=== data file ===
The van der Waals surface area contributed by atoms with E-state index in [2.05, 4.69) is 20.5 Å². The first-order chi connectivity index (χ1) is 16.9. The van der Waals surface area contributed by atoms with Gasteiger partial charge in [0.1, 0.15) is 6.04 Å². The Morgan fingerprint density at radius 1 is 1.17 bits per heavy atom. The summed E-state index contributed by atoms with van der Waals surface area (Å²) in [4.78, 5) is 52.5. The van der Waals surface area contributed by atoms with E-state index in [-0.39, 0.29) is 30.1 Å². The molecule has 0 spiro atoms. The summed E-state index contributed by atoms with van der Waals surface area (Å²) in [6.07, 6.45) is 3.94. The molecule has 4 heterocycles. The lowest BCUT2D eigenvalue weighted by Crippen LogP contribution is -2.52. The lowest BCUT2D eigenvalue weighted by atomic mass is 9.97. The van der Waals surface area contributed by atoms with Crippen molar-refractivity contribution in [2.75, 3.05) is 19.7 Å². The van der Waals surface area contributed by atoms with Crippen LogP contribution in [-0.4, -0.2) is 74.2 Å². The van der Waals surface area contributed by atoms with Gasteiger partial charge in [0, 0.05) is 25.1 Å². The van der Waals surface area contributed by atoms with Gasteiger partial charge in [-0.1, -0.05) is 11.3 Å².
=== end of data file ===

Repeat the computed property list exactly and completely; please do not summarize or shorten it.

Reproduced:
The van der Waals surface area contributed by atoms with E-state index in [2.05, 4.69) is 20.5 Å². The first-order chi connectivity index (χ1) is 16.9. The van der Waals surface area contributed by atoms with Gasteiger partial charge in [0.1, 0.15) is 6.04 Å². The Morgan fingerprint density at radius 1 is 1.17 bits per heavy atom. The summed E-state index contributed by atoms with van der Waals surface area (Å²) in [4.78, 5) is 52.5. The van der Waals surface area contributed by atoms with E-state index in [-0.39, 0.29) is 30.1 Å². The molecule has 0 spiro atoms. The summed E-state index contributed by atoms with van der Waals surface area (Å²) in [6.07, 6.45) is 3.94. The molecule has 4 heterocycles. The lowest BCUT2D eigenvalue weighted by Crippen LogP contribution is -2.52. The lowest BCUT2D eigenvalue weighted by atomic mass is 9.97. The van der Waals surface area contributed by atoms with Crippen molar-refractivity contribution in [2.75, 3.05) is 19.7 Å². The van der Waals surface area contributed by atoms with Crippen LogP contribution in [-0.4, -0.2) is 74.2 Å². The van der Waals surface area contributed by atoms with Gasteiger partial charge in [0, 0.05) is 25.1 Å². The van der Waals surface area contributed by atoms with Gasteiger partial charge in [-0.1, -0.05) is 11.3 Å².